Among the hundreds of maps, manuscripts, diaries, paintings, engravings and printed works encompassing the circumnavigators, the smallest one, of not quite five square inches, has perhaps caused more ink to flow than any other - the so-called Hondius Inset, or Portus Plan. This little vignette, the upper-leftmost of five bordered insets depicting the Golden Hind on the Jodocus Hondius Broadside map of circa 1595, provides an aerial view of, according to its labeling, Portus Novae Albionis - Drake's harbor on the northwest American coast. Unfortunately, it looks a little bit like many places but not very much like any particular place.
Opinions of the importance of the Hondius Portus Plan (hereafter called the Portus Plan or "plan") have been wide ranging, from Henry Wagner's
The most important piece of evidence known to us is the plan of the "portus"to John Robertson's dismissive conjecture that
It was to illustrate such [ethnographic] details that this marginal sketch on the Hondius map was made, rather than an attempt to draw an accurate topographical chart.Most comments fall between these extremes, and the consensus remains that the plan is of major but nevertheless secondary importance. That may sound odd, but it has been an odd situation. The only contemporary graphic depiction of Drake's harbor, containing many details linking it to some of the narratives and exhibiting no contradictions with them, simply does not closely match any of the classic proposed landing sites; however, very few analysts have been willing to toss it out or ignore it. That leaves each harbor's advocate with the need to demonstrate how the plan fits his nook. The results of such efforts, along with a number of other issues surrounding the Portus Plan are discussed in my forthcoming book Francis Drake in Nova Albion - The Mystery Restored.
In the course of analysis, something previously unnoticed surfaced, which is also detailed in the book and which has a number of implications. It seems that various authorities have unwittingly used, in their publications, copies of the Portus Plan that are not true to the original. Culprits include the eminent 19th century scientist George Davidson, former University of California anthropologist Robert Heizer, writer John Robertson, former California State Historian J. Aubrey Neasham, writer Warren Hanna (his influential book Lost Harbor... contains two separate bogus plans), and last but never least the Drake Navigators Guild. Some of these inaccurate copies have appeared under the imprint of the University of California Press, the California Historical Society and the American Antiquarian Society; this is not a problem confined to amateurs or the inexperienced. It is also not very surprising, at least to this investigator who has burrowed through reams of sloppy scholarship from supposedly competent sources.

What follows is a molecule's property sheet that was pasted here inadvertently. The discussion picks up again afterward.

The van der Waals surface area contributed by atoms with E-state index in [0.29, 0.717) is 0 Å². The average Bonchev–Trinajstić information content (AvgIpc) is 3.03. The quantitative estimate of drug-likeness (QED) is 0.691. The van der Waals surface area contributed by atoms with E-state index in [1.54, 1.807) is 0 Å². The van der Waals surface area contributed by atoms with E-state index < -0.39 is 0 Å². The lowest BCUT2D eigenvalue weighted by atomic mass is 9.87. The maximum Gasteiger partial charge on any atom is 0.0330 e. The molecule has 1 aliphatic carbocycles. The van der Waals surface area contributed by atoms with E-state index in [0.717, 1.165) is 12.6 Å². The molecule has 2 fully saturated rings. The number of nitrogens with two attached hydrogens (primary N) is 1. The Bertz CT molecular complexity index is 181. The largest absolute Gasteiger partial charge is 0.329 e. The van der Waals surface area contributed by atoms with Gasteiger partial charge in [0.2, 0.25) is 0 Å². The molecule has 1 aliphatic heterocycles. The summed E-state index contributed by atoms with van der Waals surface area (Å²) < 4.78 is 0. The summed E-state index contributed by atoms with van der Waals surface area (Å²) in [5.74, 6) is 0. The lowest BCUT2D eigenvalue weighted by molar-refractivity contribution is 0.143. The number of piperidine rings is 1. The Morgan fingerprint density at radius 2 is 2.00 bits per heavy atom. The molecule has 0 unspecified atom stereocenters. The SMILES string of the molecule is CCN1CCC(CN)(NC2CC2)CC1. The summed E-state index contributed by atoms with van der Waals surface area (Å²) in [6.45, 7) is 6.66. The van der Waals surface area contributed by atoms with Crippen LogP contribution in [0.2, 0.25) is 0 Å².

The bogus copies are good enough to lull the casual eye, but the deviations from the original are significant in several places, and in one instance completely change an important detail. In the future I may add here the comparative illustrations from my book - but for now, anyone engaged in a close analysis of the Hondius Portus Plan should be careful that they are working with a copy of the real thing.
Author's Note: Much of this material is adapted from my forthcoming book Francis Drake in Nova Albion - The Mystery Restored, in which these and neighboring thickets are explored much more deeply than on these few web pages. Thus there may be references here not fully explained, or answers missing their questions. Also lacking here is documentation, provided in the book by 782 endnotes. - Oliver Seeler